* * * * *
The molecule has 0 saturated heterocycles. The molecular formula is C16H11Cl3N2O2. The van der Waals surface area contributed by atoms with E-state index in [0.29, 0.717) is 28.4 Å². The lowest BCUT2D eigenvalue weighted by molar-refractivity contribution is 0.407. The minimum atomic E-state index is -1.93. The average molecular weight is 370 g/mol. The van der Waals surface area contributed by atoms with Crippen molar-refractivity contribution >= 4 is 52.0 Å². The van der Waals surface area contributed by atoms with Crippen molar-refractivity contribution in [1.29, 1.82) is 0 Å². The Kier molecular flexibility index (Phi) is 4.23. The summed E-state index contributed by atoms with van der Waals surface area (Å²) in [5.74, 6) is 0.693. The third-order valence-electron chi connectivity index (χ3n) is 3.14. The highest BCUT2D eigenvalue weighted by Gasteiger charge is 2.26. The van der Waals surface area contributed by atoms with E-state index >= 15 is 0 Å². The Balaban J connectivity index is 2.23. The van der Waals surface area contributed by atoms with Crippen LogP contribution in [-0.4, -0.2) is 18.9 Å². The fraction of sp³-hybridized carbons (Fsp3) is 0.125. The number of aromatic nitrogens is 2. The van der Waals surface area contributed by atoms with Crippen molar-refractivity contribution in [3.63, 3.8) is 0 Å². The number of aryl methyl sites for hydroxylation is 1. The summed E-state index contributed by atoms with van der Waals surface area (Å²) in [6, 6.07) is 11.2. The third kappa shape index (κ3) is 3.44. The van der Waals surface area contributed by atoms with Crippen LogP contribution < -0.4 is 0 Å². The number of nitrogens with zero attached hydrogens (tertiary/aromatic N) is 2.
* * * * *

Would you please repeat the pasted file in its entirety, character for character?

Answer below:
The molecule has 0 saturated heterocycles. The molecular formula is C16H11Cl3N2O2. The van der Waals surface area contributed by atoms with E-state index in [0.29, 0.717) is 28.4 Å². The lowest BCUT2D eigenvalue weighted by molar-refractivity contribution is 0.407. The minimum atomic E-state index is -1.93. The average molecular weight is 370 g/mol. The van der Waals surface area contributed by atoms with Crippen molar-refractivity contribution >= 4 is 52.0 Å². The van der Waals surface area contributed by atoms with Crippen molar-refractivity contribution in [1.29, 1.82) is 0 Å². The Kier molecular flexibility index (Phi) is 4.23. The summed E-state index contributed by atoms with van der Waals surface area (Å²) in [5.74, 6) is 0.693. The third-order valence-electron chi connectivity index (χ3n) is 3.14. The highest BCUT2D eigenvalue weighted by Gasteiger charge is 2.26. The van der Waals surface area contributed by atoms with E-state index >= 15 is 0 Å². The Balaban J connectivity index is 2.23. The van der Waals surface area contributed by atoms with Crippen LogP contribution in [-0.4, -0.2) is 18.9 Å². The fraction of sp³-hybridized carbons (Fsp3) is 0.125. The number of aromatic nitrogens is 2. The van der Waals surface area contributed by atoms with Crippen molar-refractivity contribution in [3.63, 3.8) is 0 Å². The number of aryl methyl sites for hydroxylation is 1. The summed E-state index contributed by atoms with van der Waals surface area (Å²) in [6, 6.07) is 11.2. The third kappa shape index (κ3) is 3.44. The van der Waals surface area contributed by atoms with Crippen LogP contribution < -0.4 is 0 Å². The number of nitrogens with zero attached hydrogens (tertiary/aromatic N) is 2.